Zhang’s parents resisted at first, as they were unwilling to spend money on a business they thought was doing well. But eventually they gave in.

Sales have increased 35% annually since he came on board.

“Sometimes I wonder why our e-commerce was successful while others failed. A manager of a company told me that because you are your mother’s son, she will support you infinitely, that is, even if you fail,” Zhang said.


Certainly, China as a whole is improving its industrial complex in more significant ways than the changes being made by young factory managers like Du and Zhang.

Some segments, such as the highly robotic electric vehicle industry, are distorting global markets thanks to government subsidies, foreign capital and know-how.

Chang er dai, however, helps to lift the bottom, which is also important for maintaining China’s share of world production, two industry experts told Reuters.

Some of the technology Zhang introduced came from Black Lake Technologies, a company founded by Zhou Yuxiang that counts more than 1,000 changer dai among its customers.

“In recent decades, many Chinese factories modeled on revenue growth, so very few of them paid attention to production efficiency or digitalization,” said the 34-year-old, who also sees herself as a changer dai. he does not manage his parents’ business.

“They usually manage their operations with stacks of paper. More sophisticated factories may use Excel, but that’s all.”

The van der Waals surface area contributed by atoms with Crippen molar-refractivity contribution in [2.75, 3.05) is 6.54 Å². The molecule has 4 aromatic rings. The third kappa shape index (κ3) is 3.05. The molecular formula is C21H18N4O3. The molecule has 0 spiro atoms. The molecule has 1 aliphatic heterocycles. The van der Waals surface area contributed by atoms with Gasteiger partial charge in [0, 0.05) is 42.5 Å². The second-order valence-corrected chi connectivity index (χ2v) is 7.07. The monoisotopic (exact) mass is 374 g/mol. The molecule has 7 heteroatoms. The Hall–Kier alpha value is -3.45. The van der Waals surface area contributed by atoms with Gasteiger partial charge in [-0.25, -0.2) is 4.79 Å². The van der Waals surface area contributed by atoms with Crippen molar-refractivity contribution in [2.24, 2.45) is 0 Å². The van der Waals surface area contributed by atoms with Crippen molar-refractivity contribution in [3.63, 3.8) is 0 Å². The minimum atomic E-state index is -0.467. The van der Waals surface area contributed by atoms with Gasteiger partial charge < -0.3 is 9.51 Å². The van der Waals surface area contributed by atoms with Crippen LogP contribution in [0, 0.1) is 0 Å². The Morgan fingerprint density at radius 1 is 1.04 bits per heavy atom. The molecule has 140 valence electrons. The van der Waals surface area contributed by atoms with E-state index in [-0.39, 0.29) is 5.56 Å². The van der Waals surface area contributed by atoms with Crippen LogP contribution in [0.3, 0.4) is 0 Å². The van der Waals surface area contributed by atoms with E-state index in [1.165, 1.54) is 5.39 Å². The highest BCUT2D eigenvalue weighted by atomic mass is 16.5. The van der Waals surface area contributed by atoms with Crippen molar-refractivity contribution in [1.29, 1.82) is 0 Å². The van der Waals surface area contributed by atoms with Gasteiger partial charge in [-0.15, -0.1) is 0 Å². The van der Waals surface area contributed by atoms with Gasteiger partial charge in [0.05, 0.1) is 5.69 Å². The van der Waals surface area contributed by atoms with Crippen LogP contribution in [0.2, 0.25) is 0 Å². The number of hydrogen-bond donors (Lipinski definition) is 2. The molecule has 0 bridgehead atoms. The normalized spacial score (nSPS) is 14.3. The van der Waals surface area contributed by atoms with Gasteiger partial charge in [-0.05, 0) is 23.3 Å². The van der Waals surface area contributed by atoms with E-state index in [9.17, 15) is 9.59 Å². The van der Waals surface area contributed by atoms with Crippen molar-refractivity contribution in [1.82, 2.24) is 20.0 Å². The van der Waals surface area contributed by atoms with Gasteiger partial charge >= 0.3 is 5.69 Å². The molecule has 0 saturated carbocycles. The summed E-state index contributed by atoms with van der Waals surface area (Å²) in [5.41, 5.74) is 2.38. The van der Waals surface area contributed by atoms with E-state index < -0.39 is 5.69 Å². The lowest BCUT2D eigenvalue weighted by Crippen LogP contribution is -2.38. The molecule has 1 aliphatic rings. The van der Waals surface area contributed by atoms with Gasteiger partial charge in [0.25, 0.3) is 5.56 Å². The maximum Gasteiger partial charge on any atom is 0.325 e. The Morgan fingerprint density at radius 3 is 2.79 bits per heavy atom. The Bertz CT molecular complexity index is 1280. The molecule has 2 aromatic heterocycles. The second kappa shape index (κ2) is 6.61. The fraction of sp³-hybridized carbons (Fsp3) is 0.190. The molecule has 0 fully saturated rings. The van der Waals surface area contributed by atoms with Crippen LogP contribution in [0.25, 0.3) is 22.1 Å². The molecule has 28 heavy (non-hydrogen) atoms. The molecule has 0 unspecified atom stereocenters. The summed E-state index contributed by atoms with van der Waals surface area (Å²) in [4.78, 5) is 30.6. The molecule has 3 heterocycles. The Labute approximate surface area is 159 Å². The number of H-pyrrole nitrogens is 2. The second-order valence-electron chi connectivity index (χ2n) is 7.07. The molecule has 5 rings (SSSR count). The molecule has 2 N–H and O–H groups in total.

Tian Weihua, an academic specializing in manufacturing upgrades at the Science and Technology Innovation Research Institute, a government think tank, says changer dai’s tech-savvy and foreign experience gives them a better chance than their parents at keeping companies competitive in a new environment of higher costs, weaker foreign demand and emerging manufacturing centers in cheaper, less developed countries.

But “technology upgrades don’t cure all ills,” Tian said, adding that further steps will be needed, including in product innovation.

Not all change er dai will get there.

After studying textile design at the University of Arts in London, 29-year-old Zhang Ying took over her family’s clothing factory in the eastern city of Ningbo in 2017.

But the company struggled. Wages had more than doubled within a decade to more than 7,000 yuan a month. There was a shortage of workers, mainly migrants from the interior provinces. She wouldn’t dare fire them.

Last year she took time off to have a child and left it to other managers. She has no intention of returning.

“It was too challenging: the pressure was too sudden and too great. I got hives from the stress and had to be on medication for a year, so I stopped,” she said.

(Reporting by David Kirton; editing by Marius Zaharia and David Crawshaw)

Their parents made China the factory of the world.